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A large (5m) predatory ray-finned fish that lived in the late Cretaceous, X. audax had a pitbull-like snout that bristled with razor sharp teeth. Its habitat was the shallow sea that stretched across North America during that time. The rich biodiversity of the area likely provided X. audax with the resources and energy to maintain its size and metabolism, although it was not the apex predator of its time. These fossils provide insight into the complex food webs of the time, as X. audax specimens often have recent meals fossilized within their gut. It was not immune to predation itself, however, and so can also be found as recent meals of other hungry fish and reptiles.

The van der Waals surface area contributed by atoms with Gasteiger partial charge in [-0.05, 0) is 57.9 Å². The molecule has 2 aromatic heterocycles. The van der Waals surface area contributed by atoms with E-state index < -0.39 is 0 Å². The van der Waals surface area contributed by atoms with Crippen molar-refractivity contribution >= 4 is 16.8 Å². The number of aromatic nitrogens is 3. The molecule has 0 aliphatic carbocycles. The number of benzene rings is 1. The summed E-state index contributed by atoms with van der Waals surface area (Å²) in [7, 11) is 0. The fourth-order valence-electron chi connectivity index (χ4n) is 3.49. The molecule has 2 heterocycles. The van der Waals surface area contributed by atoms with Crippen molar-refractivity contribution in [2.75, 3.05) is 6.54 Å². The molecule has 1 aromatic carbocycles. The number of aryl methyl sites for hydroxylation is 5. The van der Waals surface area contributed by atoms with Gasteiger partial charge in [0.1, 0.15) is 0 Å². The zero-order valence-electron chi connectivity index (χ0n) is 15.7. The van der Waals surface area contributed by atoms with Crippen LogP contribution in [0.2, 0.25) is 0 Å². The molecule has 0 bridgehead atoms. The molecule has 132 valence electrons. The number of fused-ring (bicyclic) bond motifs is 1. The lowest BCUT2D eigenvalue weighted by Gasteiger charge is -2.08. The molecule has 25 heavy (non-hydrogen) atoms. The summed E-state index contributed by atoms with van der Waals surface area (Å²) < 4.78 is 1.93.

Walker, MV, and Everhart, MJ. (2006). The Impossible Fossil – Revisited. Transactions of the Kansas Academy of Science, Vol. 109, Issue 1, pp. 87-96.
Bardack, D. (1965). Anatomy and evolution of Chirocentrid fishes. University of Kansas Paleontological Contributions, Article 10, pp. 88, pl 2.
Hay, OP. (1898). Observations on the Genus of Fossil Fishes Called by Professor Cope, Portheus, by Dr. Leidy, Xiphactinus. Zoological Bulletin, Vol. 2, No. 1, pp. 25-54.